This year's York Christian Apocrypha Symposium, “Forbidden Texts on the Western Frontier: The Christian Apocrypha in North American Perspectives,” is now only six weeks away (September 26–28, 2013). If you are interested in attending, please register as soon as possible (remember, it's free for students, but you should register if you want to receive the papers ahead of time). For more information, see the Symposium's web page (HERE).
F. Stanley Jones is Professor of Religion at California State University (Long Beach, California). A scholar of Jewish Christianity, his research focuses on the Pseudo-Clementines, writings which purport to relate Clement of Rome’s travels in the Mediterranean and his conversion to Christianity. Jones has suggested a third-century Syrian provenance for the Pseudo-Clementines. His views on the texts are reflected in An Ancient Jewish Christian Source on the History of Christianity: Pseudo-Clementine “Recognitions” 1.27-71 (Atlanta, Ga.: Scholars, 1995) and his recently-published collection of essays entitled, Pseudoclementina Elchasaiticaque inter Judaeochristiana: Collected Studies (Orientalia Lovaniensia Analecta 203; Leuven: Peeters, 2012)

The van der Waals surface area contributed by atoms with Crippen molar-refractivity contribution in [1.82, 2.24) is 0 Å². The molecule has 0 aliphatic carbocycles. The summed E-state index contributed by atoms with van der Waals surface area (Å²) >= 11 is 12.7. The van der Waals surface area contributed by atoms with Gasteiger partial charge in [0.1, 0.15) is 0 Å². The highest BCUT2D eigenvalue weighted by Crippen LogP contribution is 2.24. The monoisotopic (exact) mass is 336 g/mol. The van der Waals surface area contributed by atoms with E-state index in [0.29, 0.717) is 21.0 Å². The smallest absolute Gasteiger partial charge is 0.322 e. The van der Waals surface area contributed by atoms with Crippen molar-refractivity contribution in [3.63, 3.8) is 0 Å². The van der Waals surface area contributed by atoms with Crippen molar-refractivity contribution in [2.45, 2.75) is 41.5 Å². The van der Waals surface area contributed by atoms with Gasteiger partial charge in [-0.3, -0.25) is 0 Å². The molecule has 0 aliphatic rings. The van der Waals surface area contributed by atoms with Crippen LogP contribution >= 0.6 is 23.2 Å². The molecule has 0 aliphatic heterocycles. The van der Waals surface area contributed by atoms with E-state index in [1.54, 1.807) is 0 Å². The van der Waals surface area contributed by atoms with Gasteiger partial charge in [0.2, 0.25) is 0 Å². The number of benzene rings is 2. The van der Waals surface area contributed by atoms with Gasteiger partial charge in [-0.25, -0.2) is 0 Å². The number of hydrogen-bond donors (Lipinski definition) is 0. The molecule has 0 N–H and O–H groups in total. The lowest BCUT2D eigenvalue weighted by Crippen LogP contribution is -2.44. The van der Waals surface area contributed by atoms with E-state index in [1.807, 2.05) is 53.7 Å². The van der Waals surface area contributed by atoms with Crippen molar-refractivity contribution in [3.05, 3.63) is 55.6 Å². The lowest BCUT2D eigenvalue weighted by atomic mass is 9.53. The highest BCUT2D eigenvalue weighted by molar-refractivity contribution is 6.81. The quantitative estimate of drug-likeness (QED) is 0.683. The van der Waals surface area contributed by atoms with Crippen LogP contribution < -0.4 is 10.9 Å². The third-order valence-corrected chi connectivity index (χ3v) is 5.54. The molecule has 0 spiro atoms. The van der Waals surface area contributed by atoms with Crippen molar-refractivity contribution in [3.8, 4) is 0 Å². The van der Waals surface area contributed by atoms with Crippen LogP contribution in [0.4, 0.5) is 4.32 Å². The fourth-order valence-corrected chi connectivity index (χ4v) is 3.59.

“The apocrypha fill in and fill out aspects of the biblical stories in ingenious ways that reflect astonishing depths in ancient Christian imagination and thought,” Jones says. “Once you have read and appreciated these accounts, it is impossible to interact with the Bible again without recalling the details of these writings.” Considered the foremost scholar of the Pseudo-Clementines, Jones received his PhD from Vanderbilt University. He is currently the Director of the Institute for the study of Judaeo-Christian Origins, which seeks to engage students and scholars of ancient Judaeo-Christian and Islamic traditions though educational programs and opportunities.